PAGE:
It was only a matter of time before college basketball followers began comparing Stephen Curry's scoring ability to that of "Pistol" Pete Maravich, college basketball's most prolific scorer of all-time.
Curry, who is currently leading the nation with 28.6 points per game, has scored 2,434 points in his entire career and is within striking distance of Maravich's all-time record of 3,667 points in a college career. If the 6'3" guard, who won the collective heart of the college basketball world during last year's NCAA Tournament, does not bolt for the NBA Draft, he might just be able to eclipse Maravich's mark.
But before Curry fans root for him to skip the Draft, come back to Davidson, and ascend to the top of the list, they should know the following: Back in the 1960s, when Pistol Pete attended Louisiana State University, college basketball's rulebook was significantly different from that of today.
If you watch this highlight of Maravich at LSU, you will notice that there is not a three-point arc. That's right, Pistol Pete scored all of his points by ones and twos.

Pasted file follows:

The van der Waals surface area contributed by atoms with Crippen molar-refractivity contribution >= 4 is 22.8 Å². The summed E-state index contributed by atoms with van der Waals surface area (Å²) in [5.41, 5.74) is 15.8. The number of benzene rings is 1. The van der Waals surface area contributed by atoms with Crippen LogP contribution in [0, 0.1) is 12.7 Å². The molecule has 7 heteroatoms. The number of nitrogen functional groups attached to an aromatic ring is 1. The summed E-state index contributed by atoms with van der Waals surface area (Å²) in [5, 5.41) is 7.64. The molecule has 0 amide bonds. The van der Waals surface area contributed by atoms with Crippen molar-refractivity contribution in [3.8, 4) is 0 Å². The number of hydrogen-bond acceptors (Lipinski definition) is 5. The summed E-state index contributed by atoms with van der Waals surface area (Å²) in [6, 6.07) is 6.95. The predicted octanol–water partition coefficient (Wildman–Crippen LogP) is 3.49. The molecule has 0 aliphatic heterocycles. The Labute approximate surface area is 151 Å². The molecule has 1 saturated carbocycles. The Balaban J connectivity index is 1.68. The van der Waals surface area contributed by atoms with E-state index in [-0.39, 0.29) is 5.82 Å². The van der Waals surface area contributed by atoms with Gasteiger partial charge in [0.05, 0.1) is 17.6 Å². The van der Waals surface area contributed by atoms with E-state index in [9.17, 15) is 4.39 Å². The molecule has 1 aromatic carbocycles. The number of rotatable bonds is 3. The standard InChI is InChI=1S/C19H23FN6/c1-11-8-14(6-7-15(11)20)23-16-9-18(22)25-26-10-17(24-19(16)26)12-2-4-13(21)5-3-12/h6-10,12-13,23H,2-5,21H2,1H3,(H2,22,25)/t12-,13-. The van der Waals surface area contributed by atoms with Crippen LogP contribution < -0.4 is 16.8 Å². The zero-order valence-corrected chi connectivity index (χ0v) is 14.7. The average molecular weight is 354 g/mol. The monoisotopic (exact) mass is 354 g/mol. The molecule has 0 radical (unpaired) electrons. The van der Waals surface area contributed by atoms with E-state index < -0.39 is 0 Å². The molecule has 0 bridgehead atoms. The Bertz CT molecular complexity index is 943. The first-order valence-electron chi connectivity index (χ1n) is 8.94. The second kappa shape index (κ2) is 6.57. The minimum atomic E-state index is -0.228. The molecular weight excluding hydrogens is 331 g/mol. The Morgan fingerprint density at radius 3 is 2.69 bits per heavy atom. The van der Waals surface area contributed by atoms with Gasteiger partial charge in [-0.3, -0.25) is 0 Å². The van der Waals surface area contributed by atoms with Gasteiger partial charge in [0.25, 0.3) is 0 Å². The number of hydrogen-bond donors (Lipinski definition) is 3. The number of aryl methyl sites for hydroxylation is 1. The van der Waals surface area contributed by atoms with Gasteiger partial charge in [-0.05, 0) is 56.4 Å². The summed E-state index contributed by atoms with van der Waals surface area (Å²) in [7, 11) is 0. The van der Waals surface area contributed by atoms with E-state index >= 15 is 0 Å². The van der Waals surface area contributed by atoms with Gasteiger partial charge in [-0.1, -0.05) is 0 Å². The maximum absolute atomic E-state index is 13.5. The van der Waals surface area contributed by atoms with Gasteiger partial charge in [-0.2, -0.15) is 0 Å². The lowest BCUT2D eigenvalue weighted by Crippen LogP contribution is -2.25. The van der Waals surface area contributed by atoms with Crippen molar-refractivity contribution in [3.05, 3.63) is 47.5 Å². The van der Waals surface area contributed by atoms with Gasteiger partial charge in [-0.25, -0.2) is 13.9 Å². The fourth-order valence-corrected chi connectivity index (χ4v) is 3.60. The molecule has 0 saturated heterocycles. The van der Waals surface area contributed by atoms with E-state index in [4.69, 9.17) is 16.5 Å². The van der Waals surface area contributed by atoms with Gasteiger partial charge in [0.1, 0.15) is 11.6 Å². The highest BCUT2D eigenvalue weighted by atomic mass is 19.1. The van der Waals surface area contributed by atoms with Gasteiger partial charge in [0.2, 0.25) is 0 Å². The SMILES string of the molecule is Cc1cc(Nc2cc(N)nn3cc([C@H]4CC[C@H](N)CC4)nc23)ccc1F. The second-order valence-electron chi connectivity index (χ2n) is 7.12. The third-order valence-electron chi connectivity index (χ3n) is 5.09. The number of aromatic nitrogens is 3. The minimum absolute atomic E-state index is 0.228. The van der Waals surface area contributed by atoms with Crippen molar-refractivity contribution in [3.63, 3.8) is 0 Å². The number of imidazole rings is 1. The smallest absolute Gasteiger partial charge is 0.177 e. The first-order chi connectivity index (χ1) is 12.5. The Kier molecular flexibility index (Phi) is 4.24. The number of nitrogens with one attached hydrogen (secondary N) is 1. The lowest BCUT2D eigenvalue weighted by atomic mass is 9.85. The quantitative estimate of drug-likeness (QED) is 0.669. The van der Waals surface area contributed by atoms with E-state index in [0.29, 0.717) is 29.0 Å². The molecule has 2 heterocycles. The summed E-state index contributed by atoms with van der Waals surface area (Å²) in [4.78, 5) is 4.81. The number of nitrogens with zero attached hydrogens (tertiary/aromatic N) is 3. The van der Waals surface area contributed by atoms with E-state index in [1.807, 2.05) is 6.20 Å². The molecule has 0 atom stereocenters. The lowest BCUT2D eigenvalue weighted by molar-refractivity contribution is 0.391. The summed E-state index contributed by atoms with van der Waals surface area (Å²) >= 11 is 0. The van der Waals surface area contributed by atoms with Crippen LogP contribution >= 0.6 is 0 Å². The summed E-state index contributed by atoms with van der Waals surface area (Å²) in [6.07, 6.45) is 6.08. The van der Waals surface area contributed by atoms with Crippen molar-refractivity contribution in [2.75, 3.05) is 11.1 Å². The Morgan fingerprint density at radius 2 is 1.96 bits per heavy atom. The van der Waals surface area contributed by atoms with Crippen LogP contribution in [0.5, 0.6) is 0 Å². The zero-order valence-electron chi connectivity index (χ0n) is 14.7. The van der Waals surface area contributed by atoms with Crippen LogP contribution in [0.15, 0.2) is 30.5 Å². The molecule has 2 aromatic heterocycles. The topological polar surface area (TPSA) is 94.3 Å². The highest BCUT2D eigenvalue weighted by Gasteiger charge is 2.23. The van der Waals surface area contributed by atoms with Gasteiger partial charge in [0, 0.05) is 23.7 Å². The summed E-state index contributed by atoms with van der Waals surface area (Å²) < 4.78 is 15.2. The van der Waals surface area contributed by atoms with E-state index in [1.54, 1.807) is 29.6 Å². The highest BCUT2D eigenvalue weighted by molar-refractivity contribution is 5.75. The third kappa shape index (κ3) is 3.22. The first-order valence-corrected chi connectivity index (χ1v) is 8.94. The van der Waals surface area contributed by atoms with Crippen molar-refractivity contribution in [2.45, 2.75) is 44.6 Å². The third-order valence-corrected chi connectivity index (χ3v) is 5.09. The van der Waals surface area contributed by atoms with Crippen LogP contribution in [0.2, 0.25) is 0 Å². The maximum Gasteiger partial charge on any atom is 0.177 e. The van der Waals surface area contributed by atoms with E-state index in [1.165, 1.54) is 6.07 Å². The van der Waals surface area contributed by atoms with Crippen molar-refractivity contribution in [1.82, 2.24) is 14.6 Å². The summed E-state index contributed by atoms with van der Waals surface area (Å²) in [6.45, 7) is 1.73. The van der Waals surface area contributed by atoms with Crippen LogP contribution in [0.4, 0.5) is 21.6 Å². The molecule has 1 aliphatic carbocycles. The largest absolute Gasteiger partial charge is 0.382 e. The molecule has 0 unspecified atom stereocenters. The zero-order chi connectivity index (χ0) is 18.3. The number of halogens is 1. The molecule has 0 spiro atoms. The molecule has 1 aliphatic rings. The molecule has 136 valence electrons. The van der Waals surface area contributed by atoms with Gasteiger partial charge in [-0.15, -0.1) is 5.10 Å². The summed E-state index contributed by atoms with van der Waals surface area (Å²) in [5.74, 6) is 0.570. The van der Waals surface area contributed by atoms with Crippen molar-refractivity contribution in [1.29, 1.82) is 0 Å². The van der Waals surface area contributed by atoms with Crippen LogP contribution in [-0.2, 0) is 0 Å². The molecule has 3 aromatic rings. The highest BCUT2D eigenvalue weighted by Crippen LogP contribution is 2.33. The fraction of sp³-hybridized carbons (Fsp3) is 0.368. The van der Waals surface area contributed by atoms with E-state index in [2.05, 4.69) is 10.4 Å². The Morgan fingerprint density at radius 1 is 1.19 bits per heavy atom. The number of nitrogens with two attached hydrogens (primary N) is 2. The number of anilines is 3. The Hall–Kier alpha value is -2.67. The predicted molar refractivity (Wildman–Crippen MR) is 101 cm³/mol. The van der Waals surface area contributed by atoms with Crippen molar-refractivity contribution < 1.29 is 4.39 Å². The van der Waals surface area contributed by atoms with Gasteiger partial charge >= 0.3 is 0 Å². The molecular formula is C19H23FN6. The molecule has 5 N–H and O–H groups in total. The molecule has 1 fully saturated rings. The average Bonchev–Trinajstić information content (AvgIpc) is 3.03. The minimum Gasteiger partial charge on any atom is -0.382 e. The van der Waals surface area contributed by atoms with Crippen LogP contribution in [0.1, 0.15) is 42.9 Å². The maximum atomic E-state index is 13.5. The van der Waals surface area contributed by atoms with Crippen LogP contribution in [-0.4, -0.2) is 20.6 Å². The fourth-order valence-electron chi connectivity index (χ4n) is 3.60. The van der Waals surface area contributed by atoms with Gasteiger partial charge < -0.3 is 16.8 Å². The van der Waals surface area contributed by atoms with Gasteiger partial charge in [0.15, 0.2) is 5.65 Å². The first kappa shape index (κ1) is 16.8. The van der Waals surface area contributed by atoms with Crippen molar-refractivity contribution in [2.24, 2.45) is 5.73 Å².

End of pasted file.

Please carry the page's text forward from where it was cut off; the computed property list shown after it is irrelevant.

Still, the lack of the line didn't stop Pistol from launching shots from 20, 30, and even 40 feet away from the basket. And by the way, if you can't tell by his point total, I'll let you in on a little secret.
Maravich connected on loads of those chucks.
Maravich's Wikipedia page says the following:
"Maravich would have averaged 13 three-point scores per game, which would have given the player a career average of 57 points per game."
Fifty-seven points per game! That would have been 13 points higher than Pete's actual career average of 44.2 points per game, which leads to the next point.
His average of 44.2 points per game is nearly 20 points higher than Curry's. How is it possible that Curry is within striking distance of Maravich's record? Well, that's another way that the college game was different in the '60s.
Back then, there was a freshman team and a varsity team at LSU, and all freshmen had to play on the freshman team. So Maravich only played three years of college basketball, and still put up those ridiculous numbers.
Curry is already in his third year, has played 14 more games than Pistol Pete ever did, and is still over 1,000 points behind the all-time leading scorer.
Make sure you remember all of this before you consider Curry the best scorer of all time.